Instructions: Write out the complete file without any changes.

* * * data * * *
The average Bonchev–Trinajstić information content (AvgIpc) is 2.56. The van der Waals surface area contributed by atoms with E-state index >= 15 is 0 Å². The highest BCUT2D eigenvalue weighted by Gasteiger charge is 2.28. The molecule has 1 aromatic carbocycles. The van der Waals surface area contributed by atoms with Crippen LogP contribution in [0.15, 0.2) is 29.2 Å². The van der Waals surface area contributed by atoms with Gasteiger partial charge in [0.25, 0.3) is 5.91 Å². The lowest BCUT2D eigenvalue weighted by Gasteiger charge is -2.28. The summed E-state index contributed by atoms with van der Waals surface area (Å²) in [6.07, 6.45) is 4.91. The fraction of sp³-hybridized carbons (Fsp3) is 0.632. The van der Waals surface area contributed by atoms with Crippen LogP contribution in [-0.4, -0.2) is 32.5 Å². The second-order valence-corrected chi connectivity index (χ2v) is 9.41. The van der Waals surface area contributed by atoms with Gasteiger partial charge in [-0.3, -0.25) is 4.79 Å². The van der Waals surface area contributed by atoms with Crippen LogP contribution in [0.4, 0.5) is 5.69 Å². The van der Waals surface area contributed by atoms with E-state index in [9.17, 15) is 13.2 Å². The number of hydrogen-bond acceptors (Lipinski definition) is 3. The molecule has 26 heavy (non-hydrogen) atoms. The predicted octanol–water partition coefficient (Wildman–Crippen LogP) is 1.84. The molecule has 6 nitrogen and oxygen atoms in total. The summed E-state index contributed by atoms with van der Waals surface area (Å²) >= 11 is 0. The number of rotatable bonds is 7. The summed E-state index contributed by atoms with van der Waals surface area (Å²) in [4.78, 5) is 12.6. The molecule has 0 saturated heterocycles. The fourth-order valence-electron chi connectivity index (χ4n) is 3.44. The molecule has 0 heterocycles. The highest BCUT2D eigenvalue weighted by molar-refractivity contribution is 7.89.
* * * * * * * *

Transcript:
The average Bonchev–Trinajstić information content (AvgIpc) is 2.56. The van der Waals surface area contributed by atoms with E-state index >= 15 is 0 Å². The highest BCUT2D eigenvalue weighted by Gasteiger charge is 2.28. The molecule has 1 aromatic carbocycles. The van der Waals surface area contributed by atoms with Crippen LogP contribution in [0.15, 0.2) is 29.2 Å². The van der Waals surface area contributed by atoms with Gasteiger partial charge in [0.25, 0.3) is 5.91 Å². The lowest BCUT2D eigenvalue weighted by Gasteiger charge is -2.28. The summed E-state index contributed by atoms with van der Waals surface area (Å²) in [6.07, 6.45) is 4.91. The fraction of sp³-hybridized carbons (Fsp3) is 0.632. The van der Waals surface area contributed by atoms with Crippen LogP contribution in [-0.4, -0.2) is 32.5 Å². The second-order valence-corrected chi connectivity index (χ2v) is 9.41. The van der Waals surface area contributed by atoms with Gasteiger partial charge in [-0.3, -0.25) is 4.79 Å². The van der Waals surface area contributed by atoms with Crippen LogP contribution in [0.4, 0.5) is 5.69 Å². The van der Waals surface area contributed by atoms with E-state index in [9.17, 15) is 13.2 Å². The number of hydrogen-bond acceptors (Lipinski definition) is 3. The molecule has 26 heavy (non-hydrogen) atoms. The predicted octanol–water partition coefficient (Wildman–Crippen LogP) is 1.84. The molecule has 6 nitrogen and oxygen atoms in total. The summed E-state index contributed by atoms with van der Waals surface area (Å²) >= 11 is 0. The number of rotatable bonds is 7. The summed E-state index contributed by atoms with van der Waals surface area (Å²) in [4.78, 5) is 12.6. The molecule has 0 saturated heterocycles. The fourth-order valence-electron chi connectivity index (χ4n) is 3.44. The molecule has 0 heterocycles. The highest BCUT2D eigenvalue weighted by molar-refractivity contribution is 7.89.